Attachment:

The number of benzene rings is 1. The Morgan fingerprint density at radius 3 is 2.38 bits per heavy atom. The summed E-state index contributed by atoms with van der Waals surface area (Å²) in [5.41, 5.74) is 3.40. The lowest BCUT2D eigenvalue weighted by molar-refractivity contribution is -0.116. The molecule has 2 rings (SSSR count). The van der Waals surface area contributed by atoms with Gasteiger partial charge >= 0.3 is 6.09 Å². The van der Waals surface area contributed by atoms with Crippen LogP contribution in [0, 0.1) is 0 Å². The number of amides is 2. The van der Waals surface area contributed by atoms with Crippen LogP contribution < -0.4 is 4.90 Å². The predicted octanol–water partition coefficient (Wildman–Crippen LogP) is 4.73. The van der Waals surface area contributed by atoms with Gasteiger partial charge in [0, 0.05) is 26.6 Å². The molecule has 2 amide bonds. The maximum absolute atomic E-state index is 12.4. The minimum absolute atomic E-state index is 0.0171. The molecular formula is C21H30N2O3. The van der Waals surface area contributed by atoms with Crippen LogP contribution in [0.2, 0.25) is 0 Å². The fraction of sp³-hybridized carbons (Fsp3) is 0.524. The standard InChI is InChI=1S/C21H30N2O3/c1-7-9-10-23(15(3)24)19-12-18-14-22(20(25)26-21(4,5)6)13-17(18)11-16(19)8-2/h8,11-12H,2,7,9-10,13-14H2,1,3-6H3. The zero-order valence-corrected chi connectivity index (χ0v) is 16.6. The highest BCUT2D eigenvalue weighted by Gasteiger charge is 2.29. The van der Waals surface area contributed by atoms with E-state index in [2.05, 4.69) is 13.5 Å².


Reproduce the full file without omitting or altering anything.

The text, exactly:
The number of benzene rings is 1. The Morgan fingerprint density at radius 3 is 2.38 bits per heavy atom. The summed E-state index contributed by atoms with van der Waals surface area (Å²) in [5.41, 5.74) is 3.40. The lowest BCUT2D eigenvalue weighted by molar-refractivity contribution is -0.116. The molecule has 2 rings (SSSR count). The van der Waals surface area contributed by atoms with Gasteiger partial charge >= 0.3 is 6.09 Å². The van der Waals surface area contributed by atoms with Crippen LogP contribution in [0, 0.1) is 0 Å². The number of amides is 2. The van der Waals surface area contributed by atoms with Crippen LogP contribution < -0.4 is 4.90 Å². The predicted octanol–water partition coefficient (Wildman–Crippen LogP) is 4.73. The van der Waals surface area contributed by atoms with Gasteiger partial charge in [0, 0.05) is 26.6 Å². The molecule has 2 amide bonds. The maximum absolute atomic E-state index is 12.4. The minimum absolute atomic E-state index is 0.0171. The molecular formula is C21H30N2O3. The van der Waals surface area contributed by atoms with Crippen LogP contribution in [0.2, 0.25) is 0 Å². The fraction of sp³-hybridized carbons (Fsp3) is 0.524. The standard InChI is InChI=1S/C21H30N2O3/c1-7-9-10-23(15(3)24)19-12-18-14-22(20(25)26-21(4,5)6)13-17(18)11-16(19)8-2/h8,11-12H,2,7,9-10,13-14H2,1,3-6H3. The zero-order valence-corrected chi connectivity index (χ0v) is 16.6. The highest BCUT2D eigenvalue weighted by Gasteiger charge is 2.29. The van der Waals surface area contributed by atoms with E-state index in [2.05, 4.69) is 13.5 Å².